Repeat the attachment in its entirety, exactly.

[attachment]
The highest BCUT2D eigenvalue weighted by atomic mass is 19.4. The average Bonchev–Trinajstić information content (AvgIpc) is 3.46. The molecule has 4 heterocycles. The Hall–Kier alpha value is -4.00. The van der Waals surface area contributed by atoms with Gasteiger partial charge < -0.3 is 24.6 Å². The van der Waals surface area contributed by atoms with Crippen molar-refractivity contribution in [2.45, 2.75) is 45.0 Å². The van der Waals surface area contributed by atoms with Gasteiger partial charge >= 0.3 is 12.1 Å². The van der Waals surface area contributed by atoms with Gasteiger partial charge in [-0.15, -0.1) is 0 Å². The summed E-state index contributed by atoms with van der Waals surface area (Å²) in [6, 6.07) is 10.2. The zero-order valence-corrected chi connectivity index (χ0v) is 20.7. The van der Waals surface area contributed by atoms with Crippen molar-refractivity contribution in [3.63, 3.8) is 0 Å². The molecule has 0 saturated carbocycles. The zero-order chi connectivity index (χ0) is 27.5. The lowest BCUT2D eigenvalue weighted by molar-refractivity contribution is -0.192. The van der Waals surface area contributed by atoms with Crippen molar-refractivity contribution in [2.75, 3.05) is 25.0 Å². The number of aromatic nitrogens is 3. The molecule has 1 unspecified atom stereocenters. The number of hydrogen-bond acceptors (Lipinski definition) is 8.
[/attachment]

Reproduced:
The highest BCUT2D eigenvalue weighted by atomic mass is 19.4. The average Bonchev–Trinajstić information content (AvgIpc) is 3.46. The molecule has 4 heterocycles. The Hall–Kier alpha value is -4.00. The van der Waals surface area contributed by atoms with Gasteiger partial charge < -0.3 is 24.6 Å². The van der Waals surface area contributed by atoms with Crippen molar-refractivity contribution in [2.45, 2.75) is 45.0 Å². The van der Waals surface area contributed by atoms with Gasteiger partial charge >= 0.3 is 12.1 Å². The van der Waals surface area contributed by atoms with Gasteiger partial charge in [-0.15, -0.1) is 0 Å². The summed E-state index contributed by atoms with van der Waals surface area (Å²) in [6, 6.07) is 10.2. The zero-order valence-corrected chi connectivity index (χ0v) is 20.7. The van der Waals surface area contributed by atoms with Crippen molar-refractivity contribution in [3.63, 3.8) is 0 Å². The molecule has 0 saturated carbocycles. The zero-order chi connectivity index (χ0) is 27.5. The lowest BCUT2D eigenvalue weighted by molar-refractivity contribution is -0.192. The van der Waals surface area contributed by atoms with Crippen molar-refractivity contribution in [2.75, 3.05) is 25.0 Å². The number of aromatic nitrogens is 3. The molecule has 1 unspecified atom stereocenters. The number of hydrogen-bond acceptors (Lipinski definition) is 8.